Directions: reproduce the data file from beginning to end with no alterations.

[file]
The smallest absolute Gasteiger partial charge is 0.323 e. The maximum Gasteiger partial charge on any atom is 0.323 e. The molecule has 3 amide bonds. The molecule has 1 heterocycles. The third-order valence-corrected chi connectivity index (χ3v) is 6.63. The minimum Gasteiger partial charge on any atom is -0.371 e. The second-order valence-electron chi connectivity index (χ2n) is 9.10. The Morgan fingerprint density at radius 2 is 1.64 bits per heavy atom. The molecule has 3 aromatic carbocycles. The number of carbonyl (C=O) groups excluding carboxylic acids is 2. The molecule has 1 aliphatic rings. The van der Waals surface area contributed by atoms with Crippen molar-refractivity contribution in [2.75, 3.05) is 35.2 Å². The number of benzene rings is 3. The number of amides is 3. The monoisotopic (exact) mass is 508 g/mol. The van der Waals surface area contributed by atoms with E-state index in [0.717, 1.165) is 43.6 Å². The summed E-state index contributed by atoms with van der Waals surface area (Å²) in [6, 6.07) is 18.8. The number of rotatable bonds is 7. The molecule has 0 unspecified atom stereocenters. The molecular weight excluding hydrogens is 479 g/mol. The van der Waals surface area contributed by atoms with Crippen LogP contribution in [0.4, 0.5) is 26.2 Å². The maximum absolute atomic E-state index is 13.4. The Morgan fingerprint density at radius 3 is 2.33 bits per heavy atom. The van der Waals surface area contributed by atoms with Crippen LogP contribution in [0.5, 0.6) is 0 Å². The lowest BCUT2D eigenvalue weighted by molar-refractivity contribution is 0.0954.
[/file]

The smallest absolute Gasteiger partial charge is 0.323 e. The maximum Gasteiger partial charge on any atom is 0.323 e. The molecule has 3 amide bonds. The molecule has 1 heterocycles. The third-order valence-corrected chi connectivity index (χ3v) is 6.63. The minimum Gasteiger partial charge on any atom is -0.371 e. The second-order valence-electron chi connectivity index (χ2n) is 9.10. The Morgan fingerprint density at radius 2 is 1.64 bits per heavy atom. The molecule has 3 aromatic carbocycles. The number of carbonyl (C=O) groups excluding carboxylic acids is 2. The molecule has 1 aliphatic rings. The van der Waals surface area contributed by atoms with Crippen molar-refractivity contribution in [2.75, 3.05) is 35.2 Å². The number of benzene rings is 3. The number of amides is 3. The monoisotopic (exact) mass is 508 g/mol. The van der Waals surface area contributed by atoms with E-state index in [0.717, 1.165) is 43.6 Å². The summed E-state index contributed by atoms with van der Waals surface area (Å²) in [6, 6.07) is 18.8. The number of rotatable bonds is 7. The molecule has 0 unspecified atom stereocenters. The molecular weight excluding hydrogens is 479 g/mol. The van der Waals surface area contributed by atoms with Crippen LogP contribution in [0.4, 0.5) is 26.2 Å². The maximum absolute atomic E-state index is 13.4. The Morgan fingerprint density at radius 3 is 2.33 bits per heavy atom. The van der Waals surface area contributed by atoms with Crippen LogP contribution in [0.5, 0.6) is 0 Å². The lowest BCUT2D eigenvalue weighted by molar-refractivity contribution is 0.0954.